Crime and motor vehicle collisions have been hot topic issues nationwide, especially since lockdown restrictions were lifted. In light of this event, I wanted to map NYPD arrests in 2020 as well as motor vehicle collisions in October 2022. Based on the GC Digital Fellows’ Finding the Right Tools for Mapping article, I elected to use QGIS to create both maps.
Both datasets were extracted from the NYC Open Data portal. For the NYPD arrests data, I chose to visualize 2020 arrests because I was curious to see if there was a change in the number of arrests prior to and post lockdown. As for the motor vehicle collisions, I elected to analyze the timeline of October 2022 because the dataset was too large to import into the program.
As stated in the article Finding the Right Tools for Mapping, some of the weaknesses of QGIS came to light while visualizing the data. I have a recent version of the program, and as a result, there were consistent bugs when applying multiple layers to the same map. In addition, without ArcGIS, I was unable to make the map interactive, and ultimately could not answer my initial question about the change of arrests pre and post lockdown. Lastly, I was fortunate to not have to geocode the addresses, but in the future I want to explore tools that give me that power.
Utilizing concepts from How to Lie with Maps, I chose a different map type for each dataset. For the NYPD arrests data, I chose a dot density format in order to visualize the distribution of arrests across NYC and to allow users to see which Census Tracts / neighborhoods contain the most arrests. Meanwhile, for the motor vehicle collisions data, I used a choropleth map because I wanted more control over the narrative of which neighborhoods had the most and least collisions. I quickly learned that an advantage of this technique is being able to distinguish the collisions among neighborhoods. However, since QGIS provides users with the ability to choose which scale to implement, I was able to use a scale that skewed the number of collisions — this is where Monmonier’s term of “lying with maps” comes into play.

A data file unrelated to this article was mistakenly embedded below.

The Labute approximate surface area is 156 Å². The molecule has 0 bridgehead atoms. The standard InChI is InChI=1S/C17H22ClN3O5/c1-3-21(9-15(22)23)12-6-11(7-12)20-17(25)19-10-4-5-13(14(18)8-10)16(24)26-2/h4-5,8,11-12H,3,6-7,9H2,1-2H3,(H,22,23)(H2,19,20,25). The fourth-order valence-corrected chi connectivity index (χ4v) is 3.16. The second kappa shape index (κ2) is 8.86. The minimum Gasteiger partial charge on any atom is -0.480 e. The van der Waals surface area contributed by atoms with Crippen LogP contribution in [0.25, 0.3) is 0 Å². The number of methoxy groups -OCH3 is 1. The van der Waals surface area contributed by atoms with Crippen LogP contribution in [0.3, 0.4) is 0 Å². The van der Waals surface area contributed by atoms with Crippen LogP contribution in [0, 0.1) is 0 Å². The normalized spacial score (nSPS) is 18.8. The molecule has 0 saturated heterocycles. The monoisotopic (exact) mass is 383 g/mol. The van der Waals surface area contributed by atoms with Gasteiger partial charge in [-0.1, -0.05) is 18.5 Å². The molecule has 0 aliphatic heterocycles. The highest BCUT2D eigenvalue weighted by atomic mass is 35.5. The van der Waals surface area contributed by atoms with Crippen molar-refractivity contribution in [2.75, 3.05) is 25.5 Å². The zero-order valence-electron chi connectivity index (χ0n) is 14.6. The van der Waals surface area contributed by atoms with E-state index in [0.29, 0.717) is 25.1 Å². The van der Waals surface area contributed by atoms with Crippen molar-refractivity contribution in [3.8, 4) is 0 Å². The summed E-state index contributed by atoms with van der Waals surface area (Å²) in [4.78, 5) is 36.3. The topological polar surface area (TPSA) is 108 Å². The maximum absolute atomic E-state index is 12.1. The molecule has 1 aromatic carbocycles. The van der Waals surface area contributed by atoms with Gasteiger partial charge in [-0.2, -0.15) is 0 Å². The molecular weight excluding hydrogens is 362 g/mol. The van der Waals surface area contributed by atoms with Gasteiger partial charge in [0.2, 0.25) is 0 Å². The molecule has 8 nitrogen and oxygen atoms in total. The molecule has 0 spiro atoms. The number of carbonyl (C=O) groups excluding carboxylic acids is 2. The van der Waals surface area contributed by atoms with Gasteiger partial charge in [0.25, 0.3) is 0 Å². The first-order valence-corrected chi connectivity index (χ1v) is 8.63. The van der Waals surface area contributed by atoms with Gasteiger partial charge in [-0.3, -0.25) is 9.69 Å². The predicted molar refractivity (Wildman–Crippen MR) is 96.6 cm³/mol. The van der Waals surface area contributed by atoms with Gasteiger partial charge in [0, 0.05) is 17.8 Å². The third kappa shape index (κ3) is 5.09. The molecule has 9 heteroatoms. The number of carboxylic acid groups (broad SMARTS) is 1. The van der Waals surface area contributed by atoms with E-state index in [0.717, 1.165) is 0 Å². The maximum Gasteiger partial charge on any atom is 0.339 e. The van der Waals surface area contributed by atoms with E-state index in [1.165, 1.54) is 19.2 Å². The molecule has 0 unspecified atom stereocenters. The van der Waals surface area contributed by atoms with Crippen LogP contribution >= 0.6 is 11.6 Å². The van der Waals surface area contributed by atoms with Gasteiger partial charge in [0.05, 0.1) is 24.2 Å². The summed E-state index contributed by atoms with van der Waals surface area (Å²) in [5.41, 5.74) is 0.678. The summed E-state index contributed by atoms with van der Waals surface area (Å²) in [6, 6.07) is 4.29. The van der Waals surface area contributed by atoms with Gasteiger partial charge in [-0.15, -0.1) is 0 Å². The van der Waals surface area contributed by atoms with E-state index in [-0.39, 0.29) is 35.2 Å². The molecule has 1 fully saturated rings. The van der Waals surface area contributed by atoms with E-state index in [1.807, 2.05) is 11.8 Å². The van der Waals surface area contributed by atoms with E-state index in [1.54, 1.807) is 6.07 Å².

In the future, I would like to incorporate ArcGIS to make both maps more interactive. In addition, I would like to import more of the motor vehicle collisions data and illustrate a timeline of how the number of crashes have changed over the past decade.